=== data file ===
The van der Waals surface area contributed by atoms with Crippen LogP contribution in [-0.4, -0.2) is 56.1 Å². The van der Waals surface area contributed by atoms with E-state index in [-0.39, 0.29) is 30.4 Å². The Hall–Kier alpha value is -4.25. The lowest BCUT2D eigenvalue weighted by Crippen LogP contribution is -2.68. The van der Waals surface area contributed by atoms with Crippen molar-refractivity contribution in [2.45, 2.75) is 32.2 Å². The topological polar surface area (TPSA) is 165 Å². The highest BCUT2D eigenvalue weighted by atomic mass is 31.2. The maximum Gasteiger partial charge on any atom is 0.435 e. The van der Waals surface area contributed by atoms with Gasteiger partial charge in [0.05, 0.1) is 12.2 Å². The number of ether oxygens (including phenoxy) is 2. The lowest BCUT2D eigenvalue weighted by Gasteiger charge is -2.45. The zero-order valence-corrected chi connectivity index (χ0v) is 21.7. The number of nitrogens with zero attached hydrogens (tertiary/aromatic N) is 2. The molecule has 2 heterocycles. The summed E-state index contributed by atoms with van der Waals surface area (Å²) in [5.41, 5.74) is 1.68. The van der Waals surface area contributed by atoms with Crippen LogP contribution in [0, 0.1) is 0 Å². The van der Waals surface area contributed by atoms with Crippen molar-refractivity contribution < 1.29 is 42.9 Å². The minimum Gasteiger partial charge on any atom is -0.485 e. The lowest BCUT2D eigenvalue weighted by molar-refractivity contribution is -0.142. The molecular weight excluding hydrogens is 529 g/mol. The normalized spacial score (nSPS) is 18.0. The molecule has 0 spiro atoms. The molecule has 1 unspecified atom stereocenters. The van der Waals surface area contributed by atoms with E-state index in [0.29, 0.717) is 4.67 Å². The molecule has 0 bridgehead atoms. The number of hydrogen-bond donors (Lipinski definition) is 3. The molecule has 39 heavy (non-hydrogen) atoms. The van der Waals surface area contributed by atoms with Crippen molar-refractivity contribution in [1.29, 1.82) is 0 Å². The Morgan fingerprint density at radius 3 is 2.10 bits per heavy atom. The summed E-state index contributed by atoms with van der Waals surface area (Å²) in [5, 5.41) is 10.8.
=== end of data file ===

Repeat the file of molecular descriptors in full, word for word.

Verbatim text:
The van der Waals surface area contributed by atoms with Crippen LogP contribution in [-0.4, -0.2) is 56.1 Å². The van der Waals surface area contributed by atoms with E-state index in [-0.39, 0.29) is 30.4 Å². The Hall–Kier alpha value is -4.25. The lowest BCUT2D eigenvalue weighted by Crippen LogP contribution is -2.68. The van der Waals surface area contributed by atoms with Crippen molar-refractivity contribution in [2.45, 2.75) is 32.2 Å². The topological polar surface area (TPSA) is 165 Å². The highest BCUT2D eigenvalue weighted by atomic mass is 31.2. The maximum Gasteiger partial charge on any atom is 0.435 e. The van der Waals surface area contributed by atoms with Gasteiger partial charge in [0.05, 0.1) is 12.2 Å². The number of ether oxygens (including phenoxy) is 2. The lowest BCUT2D eigenvalue weighted by Gasteiger charge is -2.45. The zero-order valence-corrected chi connectivity index (χ0v) is 21.7. The number of nitrogens with zero attached hydrogens (tertiary/aromatic N) is 2. The molecule has 2 heterocycles. The summed E-state index contributed by atoms with van der Waals surface area (Å²) in [5.41, 5.74) is 1.68. The van der Waals surface area contributed by atoms with Crippen LogP contribution in [0, 0.1) is 0 Å². The van der Waals surface area contributed by atoms with Crippen molar-refractivity contribution < 1.29 is 42.9 Å². The minimum Gasteiger partial charge on any atom is -0.485 e. The lowest BCUT2D eigenvalue weighted by molar-refractivity contribution is -0.142. The molecular weight excluding hydrogens is 529 g/mol. The normalized spacial score (nSPS) is 18.0. The molecule has 0 spiro atoms. The molecule has 1 unspecified atom stereocenters. The van der Waals surface area contributed by atoms with E-state index in [0.29, 0.717) is 4.67 Å². The molecule has 0 bridgehead atoms. The number of hydrogen-bond donors (Lipinski definition) is 3. The molecule has 39 heavy (non-hydrogen) atoms. The van der Waals surface area contributed by atoms with Crippen molar-refractivity contribution in [1.29, 1.82) is 0 Å². The Morgan fingerprint density at radius 3 is 2.10 bits per heavy atom. The summed E-state index contributed by atoms with van der Waals surface area (Å²) in [5, 5.41) is 10.8.